'White Collar' 3.05 'Veiled Threat' Review
Hello again, White Collar! Apologies for cheating on you with The Voice, but I'm back now and I'm glad to see you haven't missed me too much. "Veiled Threat" isn't the best episode, but it has glimmers of greatness inside of it.
This week's premise is rife with possibilities: Neal, Peter and Jones go undercover at a bachelor auction to lure in a suspected "black widow" named Selena (played by Madchen Amick, who will always be the spouse from Viva Laughlin to me). While this makes Sara bring up that she and Neal have never been on a "real date," Elizabeth is more amused and tries to boost Peter's self-esteem - highlighting the difference between a casual relationship and years of secure marriage. One of the highlights of the episode for me is that Peter relies on Elizabeth to get him through the case, and she doesn't turn into a shrew (although she is understandably concerned and irritated in the appropriate places); they have a real and mature relationship that doesn't change just because it would be more entertaining. And who else got teary-eyed seeing Peter propose to El a second time at episode's end?
In fact, I'm glad the episode doesn't stray too long in funny territory. There are the expected comedic beats - Jones comes off as "a little too charming" and Neal's attempt to make himself look bad to everyone but Selena works a little too well - but thankfully, they quickly give way to actual plot. (Although I did love Diana's referring to Sara as "Insurance Investigator Barbie.")
And while said plot isn't a shocker, it's fun to see Neal decide to throw Peter an unexpected (and unwanted) faux bachelor party as a cover, and the reappearance of that secret room in Neal's apartment, and Tim DeKay getting to tango. I love that it's Peter who gets the undercover gig; how many shows would have let the "cute guy" take that role? DeKay has his own appeal and charisma, and the White Collar team has always recognized that.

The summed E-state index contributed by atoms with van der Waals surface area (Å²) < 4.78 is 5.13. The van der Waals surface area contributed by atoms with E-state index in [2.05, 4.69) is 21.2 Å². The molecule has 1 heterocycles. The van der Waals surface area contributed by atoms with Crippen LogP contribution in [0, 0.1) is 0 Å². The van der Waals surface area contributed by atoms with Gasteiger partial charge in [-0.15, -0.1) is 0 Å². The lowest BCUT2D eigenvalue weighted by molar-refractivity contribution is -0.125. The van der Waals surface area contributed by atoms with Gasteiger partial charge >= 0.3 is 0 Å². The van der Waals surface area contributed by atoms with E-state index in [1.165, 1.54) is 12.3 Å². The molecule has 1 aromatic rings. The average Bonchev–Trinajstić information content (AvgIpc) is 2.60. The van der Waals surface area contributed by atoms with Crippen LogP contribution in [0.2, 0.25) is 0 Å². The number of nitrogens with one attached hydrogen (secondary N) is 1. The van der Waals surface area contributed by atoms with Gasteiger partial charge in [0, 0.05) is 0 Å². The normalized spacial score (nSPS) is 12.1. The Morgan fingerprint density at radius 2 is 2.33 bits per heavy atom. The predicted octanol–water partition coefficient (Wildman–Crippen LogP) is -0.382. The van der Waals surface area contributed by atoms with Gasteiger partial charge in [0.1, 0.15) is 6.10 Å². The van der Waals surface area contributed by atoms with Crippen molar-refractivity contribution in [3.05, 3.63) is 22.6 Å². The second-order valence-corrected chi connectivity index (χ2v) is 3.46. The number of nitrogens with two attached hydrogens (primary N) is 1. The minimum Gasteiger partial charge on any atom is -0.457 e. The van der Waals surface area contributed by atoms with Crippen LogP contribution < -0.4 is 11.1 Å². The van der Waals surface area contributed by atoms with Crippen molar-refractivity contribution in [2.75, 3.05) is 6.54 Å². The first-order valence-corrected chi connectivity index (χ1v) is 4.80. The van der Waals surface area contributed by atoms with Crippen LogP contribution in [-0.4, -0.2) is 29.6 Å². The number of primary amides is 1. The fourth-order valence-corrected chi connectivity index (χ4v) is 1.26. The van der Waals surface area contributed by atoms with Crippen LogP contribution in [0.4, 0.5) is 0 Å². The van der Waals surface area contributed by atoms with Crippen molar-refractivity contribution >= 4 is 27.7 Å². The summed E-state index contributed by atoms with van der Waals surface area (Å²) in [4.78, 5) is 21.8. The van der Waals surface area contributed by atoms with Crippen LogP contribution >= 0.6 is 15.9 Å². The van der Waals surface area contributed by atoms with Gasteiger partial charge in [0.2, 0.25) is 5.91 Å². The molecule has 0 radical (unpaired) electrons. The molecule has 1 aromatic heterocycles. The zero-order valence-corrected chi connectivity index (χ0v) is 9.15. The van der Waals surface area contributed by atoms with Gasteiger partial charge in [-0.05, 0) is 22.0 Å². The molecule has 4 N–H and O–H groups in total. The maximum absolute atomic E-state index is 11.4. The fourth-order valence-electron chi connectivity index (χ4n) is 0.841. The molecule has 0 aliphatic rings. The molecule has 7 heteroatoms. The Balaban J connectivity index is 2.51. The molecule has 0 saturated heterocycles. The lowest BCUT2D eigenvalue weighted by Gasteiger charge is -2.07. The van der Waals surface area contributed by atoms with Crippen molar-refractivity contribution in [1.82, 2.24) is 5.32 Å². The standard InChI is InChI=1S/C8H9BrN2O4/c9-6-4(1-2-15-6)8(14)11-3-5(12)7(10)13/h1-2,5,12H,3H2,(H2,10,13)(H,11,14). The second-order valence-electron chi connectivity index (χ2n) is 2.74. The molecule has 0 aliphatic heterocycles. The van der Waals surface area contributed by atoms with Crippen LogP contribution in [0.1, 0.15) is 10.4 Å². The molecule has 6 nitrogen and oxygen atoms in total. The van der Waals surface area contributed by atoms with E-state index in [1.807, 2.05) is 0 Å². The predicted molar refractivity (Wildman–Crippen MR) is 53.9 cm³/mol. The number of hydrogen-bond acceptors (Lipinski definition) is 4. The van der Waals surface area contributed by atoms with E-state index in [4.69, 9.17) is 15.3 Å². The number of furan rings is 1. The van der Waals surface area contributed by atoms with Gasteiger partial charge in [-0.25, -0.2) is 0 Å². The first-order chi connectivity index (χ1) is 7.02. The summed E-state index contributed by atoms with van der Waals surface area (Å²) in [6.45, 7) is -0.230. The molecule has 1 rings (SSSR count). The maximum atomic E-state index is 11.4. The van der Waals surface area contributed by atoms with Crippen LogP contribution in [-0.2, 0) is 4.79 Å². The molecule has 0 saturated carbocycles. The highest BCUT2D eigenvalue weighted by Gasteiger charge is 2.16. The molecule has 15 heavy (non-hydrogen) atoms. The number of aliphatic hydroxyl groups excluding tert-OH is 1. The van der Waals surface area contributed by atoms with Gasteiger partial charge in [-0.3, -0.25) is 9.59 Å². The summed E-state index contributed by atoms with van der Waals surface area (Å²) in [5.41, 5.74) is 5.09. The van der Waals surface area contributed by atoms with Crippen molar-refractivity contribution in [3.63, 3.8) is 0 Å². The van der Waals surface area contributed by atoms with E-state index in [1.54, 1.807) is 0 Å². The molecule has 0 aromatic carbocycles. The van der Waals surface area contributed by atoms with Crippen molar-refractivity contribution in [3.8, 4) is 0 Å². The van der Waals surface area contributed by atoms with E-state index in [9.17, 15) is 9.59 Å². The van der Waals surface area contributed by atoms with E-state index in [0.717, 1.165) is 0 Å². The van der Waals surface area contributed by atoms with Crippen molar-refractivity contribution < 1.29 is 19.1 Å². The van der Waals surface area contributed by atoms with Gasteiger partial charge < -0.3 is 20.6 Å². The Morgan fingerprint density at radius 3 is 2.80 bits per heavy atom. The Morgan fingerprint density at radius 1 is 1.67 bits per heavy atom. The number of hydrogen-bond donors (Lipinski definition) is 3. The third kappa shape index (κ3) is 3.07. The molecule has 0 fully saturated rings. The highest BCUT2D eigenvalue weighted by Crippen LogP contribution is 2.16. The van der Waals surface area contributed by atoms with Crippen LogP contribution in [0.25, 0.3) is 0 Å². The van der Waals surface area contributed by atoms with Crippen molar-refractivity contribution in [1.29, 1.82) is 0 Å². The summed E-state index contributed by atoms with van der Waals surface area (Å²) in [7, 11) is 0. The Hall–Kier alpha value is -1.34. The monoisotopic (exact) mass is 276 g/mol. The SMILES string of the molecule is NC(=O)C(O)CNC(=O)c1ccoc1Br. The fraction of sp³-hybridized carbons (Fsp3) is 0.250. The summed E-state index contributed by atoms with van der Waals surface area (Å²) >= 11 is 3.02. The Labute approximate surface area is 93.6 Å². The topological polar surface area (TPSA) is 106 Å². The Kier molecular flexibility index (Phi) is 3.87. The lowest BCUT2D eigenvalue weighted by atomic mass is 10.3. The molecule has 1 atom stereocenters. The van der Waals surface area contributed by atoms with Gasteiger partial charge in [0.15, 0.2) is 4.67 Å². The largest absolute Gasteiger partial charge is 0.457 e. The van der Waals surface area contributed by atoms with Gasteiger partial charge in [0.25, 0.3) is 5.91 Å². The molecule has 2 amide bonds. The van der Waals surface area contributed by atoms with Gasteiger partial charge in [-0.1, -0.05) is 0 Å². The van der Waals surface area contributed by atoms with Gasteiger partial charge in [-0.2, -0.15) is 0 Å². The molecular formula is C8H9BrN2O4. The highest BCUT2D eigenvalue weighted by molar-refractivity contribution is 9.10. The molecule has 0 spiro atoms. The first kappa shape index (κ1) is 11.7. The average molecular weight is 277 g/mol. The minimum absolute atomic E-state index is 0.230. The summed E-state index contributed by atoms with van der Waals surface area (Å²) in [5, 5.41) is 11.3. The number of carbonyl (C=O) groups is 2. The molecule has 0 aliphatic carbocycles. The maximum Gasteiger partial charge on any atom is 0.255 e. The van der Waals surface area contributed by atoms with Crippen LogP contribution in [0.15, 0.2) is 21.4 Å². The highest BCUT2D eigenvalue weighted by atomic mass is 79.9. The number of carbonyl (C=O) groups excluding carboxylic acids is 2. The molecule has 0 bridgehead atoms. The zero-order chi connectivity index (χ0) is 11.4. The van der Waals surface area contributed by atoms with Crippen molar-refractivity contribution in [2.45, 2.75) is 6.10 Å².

I do have one major problem, though, and it's with the character of Selena. There's no sublety about her at all; she's a wannabe Sharon Stone in Basic Instinct and everything she does comes off heavy-handed, from Amick's line delivery to Selena choosing to stir Peter's drink with a knife and multiple shots of her holding said knife after the fact. I understand that she's the obvious villain of the piece, but there's a difference between knowing she's the antagonist and making it glaringly obvious.
An episode like "Veiled Threat" has to take a slightly different approach: since we already know "whodunit," the script has to find something else to hold our interest through the hour. I don't think this episode completely succeeds in that; while there are some good moments, there are some things that are too obvious. Especially on the heels of the surprisingly poignant "Dentist of Detroit" last week, I'm looking for a little more out of White Collar - but even this average episode is still better than many shows on the air today.